Making cybersecurity a priority will be key to keeping retail businesses afloat post-COVID

By Rich Orange, Regional Director of UK&I at Forescout

COVID-19 has presented a whole heap of challenges to the way retail businesses are running. We know that some have grown exponentially, and sadly others have dwindled. For many high street retailers, for example, traditional operations have completely ground to a halt and are only now resuming, whereas supermarkets and pharmacies have seen demand soar.

In both of these scenarios, it’s clear that necessary changes have had to be made to ensure business operations remain as smooth as possible. From ensuring staff hygiene to building reliable logistics and transport links, coronavirus has rewritten the rulebook when it comes to ensuring a resilient retail business.

The problem is, as organisations at either end of the scale have had to pivot and focus efforts into keeping operations afloat, the need for effective cybersecurity practices hasn’t gone away. In fact, if overlooked, could present an even greater test to business continuity than the pandemic itself.

Naturally it’s also a sector heavily reliant on brand reputation, and so while a company might be able to weather the financial storm of a large-scale cyber attack, recovering from the reputational damage could be far more complex.

And so, as we look towards the future and some sort of semblance of normality, it makes sense to identify what those pain points are and how to overcome them.

Devices, devices, everywhere

One of the key cyber challenges that companies in retail face is the fact that they typically have a higher proportion of internet-connected devices on their IT network. Take banks, for example. They typically have a 3:1 ratio when it comes to people and devices. Yet staggeringly for retail this is closer to 5:1, meaning that for every 10,000 employees working within a retail business, there are 50,000 devices to manage and protect.

Some of these devices naturally belong to the employees themselves, in the form of personal phones and work computers. But a vast majority also take the form of innovative tech equipped with internet connectivity, such as self-scanners and new PoS systems, that help make the shopping experience simpler and more enjoyable for consumers.

In a market so readily defined by the customer experience, it makes sense that tech is so intrinsically linked. However, a proliferation of devices can create serious difficulties for the IT security team who, with so much to account for, have a hard time in ensuring the network isn’t compromised if one starts acting suspiciously.

Taking this one step further, certain retail businesses, such as supermarkets, are unique in the fact that they have a vertically integrated supply chain. What this means is that often the devices that are operating in the farm – that supplies the factory and that then ultimately supplies the store – are all interlinked, adding further complexity to the device management puzzle.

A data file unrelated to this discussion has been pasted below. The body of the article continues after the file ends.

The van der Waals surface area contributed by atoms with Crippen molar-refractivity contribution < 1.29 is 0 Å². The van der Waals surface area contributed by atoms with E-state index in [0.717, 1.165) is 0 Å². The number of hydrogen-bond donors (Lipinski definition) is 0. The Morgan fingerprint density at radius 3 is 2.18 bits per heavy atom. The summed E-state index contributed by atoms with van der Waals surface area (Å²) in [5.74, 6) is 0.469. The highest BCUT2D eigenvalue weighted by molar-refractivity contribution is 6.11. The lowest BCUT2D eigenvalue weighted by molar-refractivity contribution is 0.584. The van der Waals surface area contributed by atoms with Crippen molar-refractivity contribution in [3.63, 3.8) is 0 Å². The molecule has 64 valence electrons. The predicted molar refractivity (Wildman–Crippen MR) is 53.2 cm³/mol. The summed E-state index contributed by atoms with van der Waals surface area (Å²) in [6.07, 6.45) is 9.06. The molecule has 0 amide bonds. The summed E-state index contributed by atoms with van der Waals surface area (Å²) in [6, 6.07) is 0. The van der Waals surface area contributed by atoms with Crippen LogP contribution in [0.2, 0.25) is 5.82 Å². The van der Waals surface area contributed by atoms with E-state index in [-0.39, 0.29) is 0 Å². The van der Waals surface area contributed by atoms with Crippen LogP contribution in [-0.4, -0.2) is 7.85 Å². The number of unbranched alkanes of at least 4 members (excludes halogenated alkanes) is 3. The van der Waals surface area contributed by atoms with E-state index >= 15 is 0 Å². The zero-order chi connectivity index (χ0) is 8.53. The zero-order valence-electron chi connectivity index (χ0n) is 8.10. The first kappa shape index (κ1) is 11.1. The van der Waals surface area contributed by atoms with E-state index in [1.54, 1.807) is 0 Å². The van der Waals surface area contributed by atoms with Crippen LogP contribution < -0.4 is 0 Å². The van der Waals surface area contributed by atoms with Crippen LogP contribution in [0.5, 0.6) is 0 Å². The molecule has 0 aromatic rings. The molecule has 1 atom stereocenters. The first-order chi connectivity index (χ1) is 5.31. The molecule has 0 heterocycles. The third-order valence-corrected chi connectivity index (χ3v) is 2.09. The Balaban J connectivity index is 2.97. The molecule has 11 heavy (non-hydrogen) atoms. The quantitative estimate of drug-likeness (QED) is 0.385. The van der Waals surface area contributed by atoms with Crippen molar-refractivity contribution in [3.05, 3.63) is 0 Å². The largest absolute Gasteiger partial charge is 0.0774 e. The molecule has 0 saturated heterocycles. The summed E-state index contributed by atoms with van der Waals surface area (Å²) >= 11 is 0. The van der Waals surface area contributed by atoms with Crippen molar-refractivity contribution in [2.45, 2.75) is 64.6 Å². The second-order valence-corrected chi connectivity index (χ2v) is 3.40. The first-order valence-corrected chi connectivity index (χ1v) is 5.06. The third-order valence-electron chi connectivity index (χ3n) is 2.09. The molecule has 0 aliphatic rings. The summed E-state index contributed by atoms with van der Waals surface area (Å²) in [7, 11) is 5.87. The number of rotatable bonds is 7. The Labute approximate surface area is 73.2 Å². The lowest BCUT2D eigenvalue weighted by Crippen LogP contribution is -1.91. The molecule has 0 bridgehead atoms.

So, then, what can be done?

The ultimate cybersecurity shopping list

A good starting point would be to increase device visibility. Being able to know with absolute certainty how many devices are on a network, where they are, and what their status is allows for greater overall cyber security posture. For retailers especially, where the number of devices is so large, accurate device inventory is essential.

Consideration should also be given to network segmentation. By breaking up the network by business function, greater control can be exerted by the security team over who can access that segment and what activity is occurring.

For vertically integrated retailers that vary from farm to factory to outlet, this means that milk production facilities no longer have the ability to communicate all the way through the network to the data centre and the self-checkout system in store. More significantly, it also prevents the possibility of lateral movement in the event that a breach does happen.

We also need to consider the corporate challenges faced by retailers on a macro scale. Competition is rife and so, unlike other sectors where organisations tend to look out for each other as well as themselves, shared challenges and learnings are arguably less vocalised in retail as a whole. As a result, progress in cybersecurity can be slow as each retailer embarks upon its own journey.

Greater cooperation between retailers would be a boon to security. If cyber learnings were shared more readily among competitors, or if peers collectively pushed regulators to define a framework like we see more readily in sectors such as manufacturing, then the industry will be able to advance at a much greater rate.

Many would agree there has been a heightened sense of community during lockdown. With shops eventually starting to re-open after a three month hiatus, it would serve the retail sector if this sense of comradery was also reflected in approaches to cybersecurity as well.

This, combined with a more holistic view to device management and security, could ensure that retail companies have at least one less pressing issue to address after what has undoubtedly been a tremendously difficult and turbulent time.

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